by David Hayward
January 25, 2016
Some Monday politics from US MTB advocacy organisations!
John Bliss, former chair of the International Mountain Biking Association (IMBA), has left to join the Sustainable Trails Coalition (STC). As well as the STC’s press release to announce the move, he’s also issued a scathing open letter accusing IMBA of being overly bureaucratic.
Bureaucracy can create stability, but that might not be a desirable quality in places where the status quo leans heavily against mountain biking. UK MTB trail advocacy largely seems to be exactly the kind of local evaluation and action he talks about, and while that can only ever have limited effects when it comes to national policy, we’ll always advocate that every rider find and join their local trails group. It’s not guaranteed that trail access will always progress toward “more, and better” rather than “less, and worse”, especially with cuts threatening trail centres and outdoor maintenance budgets in the UK. As well as that, it’s always going to be riders on the ground who can inform advocates operating further up the political chain.
John’s full letter is copied below. While it’s largely confined to issues in the US, with so many local organisations and so much debate springing up in the UK over trail access in the past few years, it’s an interesting perspective to read.
“OPEN LETTER TO MTB COMMUNITY FROM FORMER IMBA CHAIR
January 16, 2016
Dear fellow mountain bikers:
I’m honored to accept the invitation of the Sustainable Trails Coalition (STC) to serve on its Board. There’s been much discussion of late about the relative pros and cons of STC and IMBA, so I thought it appropriate to offer a civil, yet transparent explanation for why a former IMBA Chair such as myself would choose to dedicate his efforts exclusively to STC’s mission.
1. STC’s mission is clear, straightforward and reasonable: to remove needless access restrictions and address the poor state of our trail system. STC proposes to address these concerns with modest, reasonable legislation: the Human-Powered Wildlands Travel Management Act of 2016 (HP-WTMA).
2. HP-WTMA would, among other things, reform the blanket nationwide bicycle bans in Wilderness by allowing each National Forest or other public land unit to decide on bicycle access at the local level. I stress: local input from mountain bikers and local decision making! Importantly, neither STC or HP-WTMA advocated for a blanket right to ride in Wilderness.
3. IMBA has historically and consistently demonstrated disinterest in seeking changes to current Wilderness law. During my chairmanship of IMBA and certainly well before it, the organization consistently displayed a lack of enthusiasm for joining this fight. Given the clear choice between seeking this modest right for mountain bikers and potentially jeopardizing relationships with agencies and land managers (which IMBA regards as critical to its mission,) IMBA has opted to side with the status quo, preferring relationship preservation over the potential to reinstate mountain biker access where appropriate. Regrettably, this “play nice” approach with regulators hasn’t worked so well recently, particularly in Idaho where recent loss of mountain biking access in the new Boulder–White Clouds Wilderness near Ketchum and Stanley lead Idahoans to donate $5,000 to STC through the Southwest Idaho Mountain Biking Association (SWIMBA).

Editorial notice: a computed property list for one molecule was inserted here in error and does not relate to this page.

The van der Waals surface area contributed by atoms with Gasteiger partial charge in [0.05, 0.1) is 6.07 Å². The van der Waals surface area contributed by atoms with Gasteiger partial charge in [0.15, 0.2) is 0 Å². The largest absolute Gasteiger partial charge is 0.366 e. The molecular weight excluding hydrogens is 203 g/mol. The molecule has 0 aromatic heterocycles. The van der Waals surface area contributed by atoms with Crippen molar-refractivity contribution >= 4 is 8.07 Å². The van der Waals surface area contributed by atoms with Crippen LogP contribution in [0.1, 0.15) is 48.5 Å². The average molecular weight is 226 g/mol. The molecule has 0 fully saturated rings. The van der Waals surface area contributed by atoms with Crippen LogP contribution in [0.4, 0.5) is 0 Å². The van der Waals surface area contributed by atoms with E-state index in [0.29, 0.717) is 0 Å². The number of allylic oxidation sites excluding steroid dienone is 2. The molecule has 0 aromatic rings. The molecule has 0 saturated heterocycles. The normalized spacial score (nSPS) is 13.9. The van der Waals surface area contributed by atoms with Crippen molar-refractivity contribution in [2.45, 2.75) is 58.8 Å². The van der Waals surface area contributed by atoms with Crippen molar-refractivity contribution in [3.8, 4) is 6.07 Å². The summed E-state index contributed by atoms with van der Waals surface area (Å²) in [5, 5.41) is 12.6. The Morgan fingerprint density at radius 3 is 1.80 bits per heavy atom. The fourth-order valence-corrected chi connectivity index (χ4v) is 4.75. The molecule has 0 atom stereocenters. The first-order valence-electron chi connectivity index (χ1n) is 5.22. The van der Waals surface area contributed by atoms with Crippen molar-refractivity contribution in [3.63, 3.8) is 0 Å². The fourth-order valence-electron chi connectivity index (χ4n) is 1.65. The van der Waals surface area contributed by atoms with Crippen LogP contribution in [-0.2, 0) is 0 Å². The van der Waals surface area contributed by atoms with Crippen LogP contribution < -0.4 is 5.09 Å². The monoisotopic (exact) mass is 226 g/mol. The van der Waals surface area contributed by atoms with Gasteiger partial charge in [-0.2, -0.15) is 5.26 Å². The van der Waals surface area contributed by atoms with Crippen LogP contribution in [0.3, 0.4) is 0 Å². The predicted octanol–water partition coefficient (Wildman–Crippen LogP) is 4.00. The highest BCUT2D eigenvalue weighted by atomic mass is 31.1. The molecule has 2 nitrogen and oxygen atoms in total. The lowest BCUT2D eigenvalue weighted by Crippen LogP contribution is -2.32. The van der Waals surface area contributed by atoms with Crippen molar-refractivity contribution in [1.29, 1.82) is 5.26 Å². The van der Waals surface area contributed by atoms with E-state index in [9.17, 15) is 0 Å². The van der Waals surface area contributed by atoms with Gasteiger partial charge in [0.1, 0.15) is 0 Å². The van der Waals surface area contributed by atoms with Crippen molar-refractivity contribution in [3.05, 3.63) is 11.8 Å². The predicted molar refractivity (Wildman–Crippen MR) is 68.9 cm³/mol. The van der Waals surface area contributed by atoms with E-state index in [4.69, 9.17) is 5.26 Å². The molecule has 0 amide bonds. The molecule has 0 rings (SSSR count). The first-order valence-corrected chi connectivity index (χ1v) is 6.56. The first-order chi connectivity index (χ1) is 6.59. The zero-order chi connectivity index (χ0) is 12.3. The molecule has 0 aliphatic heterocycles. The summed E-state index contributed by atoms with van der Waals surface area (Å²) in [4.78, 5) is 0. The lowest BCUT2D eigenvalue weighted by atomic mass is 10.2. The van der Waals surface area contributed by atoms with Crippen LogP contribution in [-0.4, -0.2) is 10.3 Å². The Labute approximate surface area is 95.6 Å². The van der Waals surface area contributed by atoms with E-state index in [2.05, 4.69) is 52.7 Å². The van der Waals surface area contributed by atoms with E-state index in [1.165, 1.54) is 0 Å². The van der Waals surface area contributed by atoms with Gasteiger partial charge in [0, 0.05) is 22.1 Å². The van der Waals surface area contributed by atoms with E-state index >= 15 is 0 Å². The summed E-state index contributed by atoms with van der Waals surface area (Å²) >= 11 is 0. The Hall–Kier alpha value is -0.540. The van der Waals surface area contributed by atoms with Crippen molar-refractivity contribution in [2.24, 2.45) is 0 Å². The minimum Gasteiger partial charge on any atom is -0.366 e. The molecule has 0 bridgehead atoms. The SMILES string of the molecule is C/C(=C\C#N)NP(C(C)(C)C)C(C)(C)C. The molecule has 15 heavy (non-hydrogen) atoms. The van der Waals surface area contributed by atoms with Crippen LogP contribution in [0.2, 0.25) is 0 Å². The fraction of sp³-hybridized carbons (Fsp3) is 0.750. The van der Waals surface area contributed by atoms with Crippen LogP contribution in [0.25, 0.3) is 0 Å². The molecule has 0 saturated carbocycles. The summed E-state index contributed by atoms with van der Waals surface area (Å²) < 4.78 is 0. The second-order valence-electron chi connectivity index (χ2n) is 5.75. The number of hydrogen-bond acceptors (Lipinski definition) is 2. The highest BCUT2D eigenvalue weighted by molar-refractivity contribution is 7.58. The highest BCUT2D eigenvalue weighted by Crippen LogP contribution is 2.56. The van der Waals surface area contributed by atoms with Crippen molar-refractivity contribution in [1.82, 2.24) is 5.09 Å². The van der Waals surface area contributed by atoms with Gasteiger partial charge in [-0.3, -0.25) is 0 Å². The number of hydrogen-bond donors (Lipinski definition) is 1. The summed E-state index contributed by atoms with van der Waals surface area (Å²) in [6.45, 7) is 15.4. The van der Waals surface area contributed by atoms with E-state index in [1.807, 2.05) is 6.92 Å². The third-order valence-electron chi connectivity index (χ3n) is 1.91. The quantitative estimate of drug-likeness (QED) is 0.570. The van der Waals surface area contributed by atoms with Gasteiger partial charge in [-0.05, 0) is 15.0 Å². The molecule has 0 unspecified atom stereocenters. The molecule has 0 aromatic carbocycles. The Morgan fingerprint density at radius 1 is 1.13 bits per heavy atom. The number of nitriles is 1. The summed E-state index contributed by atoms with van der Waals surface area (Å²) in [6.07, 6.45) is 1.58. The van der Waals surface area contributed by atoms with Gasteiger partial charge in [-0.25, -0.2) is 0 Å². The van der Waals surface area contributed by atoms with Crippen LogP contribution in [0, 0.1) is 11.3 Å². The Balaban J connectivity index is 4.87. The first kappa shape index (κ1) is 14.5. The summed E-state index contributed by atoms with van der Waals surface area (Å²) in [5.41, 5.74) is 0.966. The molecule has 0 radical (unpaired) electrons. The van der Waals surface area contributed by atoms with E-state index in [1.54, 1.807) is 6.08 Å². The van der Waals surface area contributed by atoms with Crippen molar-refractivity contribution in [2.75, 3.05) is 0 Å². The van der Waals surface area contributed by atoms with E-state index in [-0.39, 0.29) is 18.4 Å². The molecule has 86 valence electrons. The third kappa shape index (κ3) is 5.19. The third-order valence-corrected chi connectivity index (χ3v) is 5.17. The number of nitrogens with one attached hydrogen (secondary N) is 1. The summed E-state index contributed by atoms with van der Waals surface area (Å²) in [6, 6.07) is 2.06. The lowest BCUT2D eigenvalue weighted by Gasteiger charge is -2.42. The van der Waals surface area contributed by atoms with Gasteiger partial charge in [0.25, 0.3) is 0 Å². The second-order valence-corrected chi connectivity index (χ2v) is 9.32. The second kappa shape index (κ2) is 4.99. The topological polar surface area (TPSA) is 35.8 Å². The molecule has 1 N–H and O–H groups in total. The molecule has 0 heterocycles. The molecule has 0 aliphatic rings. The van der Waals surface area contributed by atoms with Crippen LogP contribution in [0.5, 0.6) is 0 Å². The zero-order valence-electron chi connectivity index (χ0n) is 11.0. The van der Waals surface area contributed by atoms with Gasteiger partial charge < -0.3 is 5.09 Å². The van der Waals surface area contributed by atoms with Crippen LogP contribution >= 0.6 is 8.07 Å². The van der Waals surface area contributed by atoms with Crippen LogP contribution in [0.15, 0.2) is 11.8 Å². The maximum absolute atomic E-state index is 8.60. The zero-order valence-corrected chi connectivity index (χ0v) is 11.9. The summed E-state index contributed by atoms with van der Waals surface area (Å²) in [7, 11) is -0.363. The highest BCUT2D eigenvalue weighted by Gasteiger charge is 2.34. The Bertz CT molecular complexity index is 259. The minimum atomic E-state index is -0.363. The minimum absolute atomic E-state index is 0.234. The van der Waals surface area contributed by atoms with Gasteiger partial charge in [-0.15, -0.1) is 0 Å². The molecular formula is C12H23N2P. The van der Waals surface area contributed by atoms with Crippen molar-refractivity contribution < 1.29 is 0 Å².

4. STC’s legislative efforts are timely and professionally guided by smart, tested government relations experts. Never has there been a better time politically to seek these proposed legislative changes.
5. IMBA is structured as a 501 (c)(3) so it can’t lobby without jeopardizing this particular tax status. STC is a 501(c)(4) which is designed to permit lobbying.
6. As bureaucracies age they ossify. At 28 years old, IMBA is increasingly bureaucratic; STC isn’t. Bureaucracies are characterized by inertness, slowness to action, and preoccupation with administering overgrown organizations. By contrast, STC is nimble, lean-and-mean, singleminded and laser focused. This “startup” approach will serve mountain bikers well.
7. IMBA has been invited but has declined to support STC. On Dec. 29, STC’s Founder Ted Stroll sent a letter to IMBA’s Executive Director Mike Van Abel asking whether IMBA would publicly support STC and its efforts. This lack of formal response to a sister advocacy organization is disappointing given IMBA’s admission that it can’t lobby and is a disservice to all mountain bikers, including the growing numbers who support STC.
8. In politics, when you disagree on tactics but support the objective, the takeaway too often is akin to “You’re not with me, you’re against me.” IMBA has repeatedly said that it shares STC’s larger vision about mountain bikes but differs on tactics. Let’s be very clear what that means. This is simply polite bureaucratese for: “we don’t support you; please go away.” In my humble opinion, that stance is unnecessarily short-sighted.
In summary, given IMBA’s history of studied intransigence on Wilderness, its unwillingness to support STC publicly, and the justness and ripeness of this cause, I felt it was time to place my support behind this “little engine that could”. That engine is STC. They’re making a difference for mountain bikers in the halls of Congress. And they aren’t going away.
With STC’s help, I look forward to a day where my right to seek solitude on a bike doesn’t take a back seat to similar solitude-seeking rights of hikers or equestrians, whose trail impacts are widely regarded as more impactful than our two human powered rubber wheels.
I hope you’ll join me in supporting STC’s reasonable and limited efforts.
Thanks for your consideration.
Current Board Member, STC
Former IMBA Chair 2010
IMBA Board Member 2006-2010
Former IMBA member”